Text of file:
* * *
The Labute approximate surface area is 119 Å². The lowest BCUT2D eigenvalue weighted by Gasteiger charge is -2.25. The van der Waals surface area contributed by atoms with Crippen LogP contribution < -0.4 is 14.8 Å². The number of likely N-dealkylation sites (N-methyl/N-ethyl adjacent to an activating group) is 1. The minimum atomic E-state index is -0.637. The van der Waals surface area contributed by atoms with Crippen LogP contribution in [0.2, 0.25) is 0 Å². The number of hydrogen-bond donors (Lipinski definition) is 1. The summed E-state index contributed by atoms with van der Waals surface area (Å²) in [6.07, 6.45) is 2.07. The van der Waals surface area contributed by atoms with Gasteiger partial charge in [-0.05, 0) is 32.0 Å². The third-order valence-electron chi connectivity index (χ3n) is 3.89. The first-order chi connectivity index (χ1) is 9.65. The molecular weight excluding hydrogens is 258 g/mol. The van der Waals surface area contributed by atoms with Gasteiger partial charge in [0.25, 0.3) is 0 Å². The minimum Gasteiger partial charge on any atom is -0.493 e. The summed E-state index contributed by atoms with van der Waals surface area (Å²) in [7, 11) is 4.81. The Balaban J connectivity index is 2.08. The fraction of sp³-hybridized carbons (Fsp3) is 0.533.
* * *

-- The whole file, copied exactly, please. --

The Labute approximate surface area is 119 Å². The lowest BCUT2D eigenvalue weighted by Gasteiger charge is -2.25. The van der Waals surface area contributed by atoms with Crippen LogP contribution < -0.4 is 14.8 Å². The number of likely N-dealkylation sites (N-methyl/N-ethyl adjacent to an activating group) is 1. The minimum atomic E-state index is -0.637. The van der Waals surface area contributed by atoms with Crippen LogP contribution in [0.2, 0.25) is 0 Å². The number of hydrogen-bond donors (Lipinski definition) is 1. The summed E-state index contributed by atoms with van der Waals surface area (Å²) in [6.07, 6.45) is 2.07. The van der Waals surface area contributed by atoms with Gasteiger partial charge in [-0.05, 0) is 32.0 Å². The third-order valence-electron chi connectivity index (χ3n) is 3.89. The first-order chi connectivity index (χ1) is 9.65. The molecular weight excluding hydrogens is 258 g/mol. The van der Waals surface area contributed by atoms with Gasteiger partial charge in [0.25, 0.3) is 0 Å². The minimum Gasteiger partial charge on any atom is -0.493 e. The summed E-state index contributed by atoms with van der Waals surface area (Å²) in [7, 11) is 4.81. The Balaban J connectivity index is 2.08. The fraction of sp³-hybridized carbons (Fsp3) is 0.533.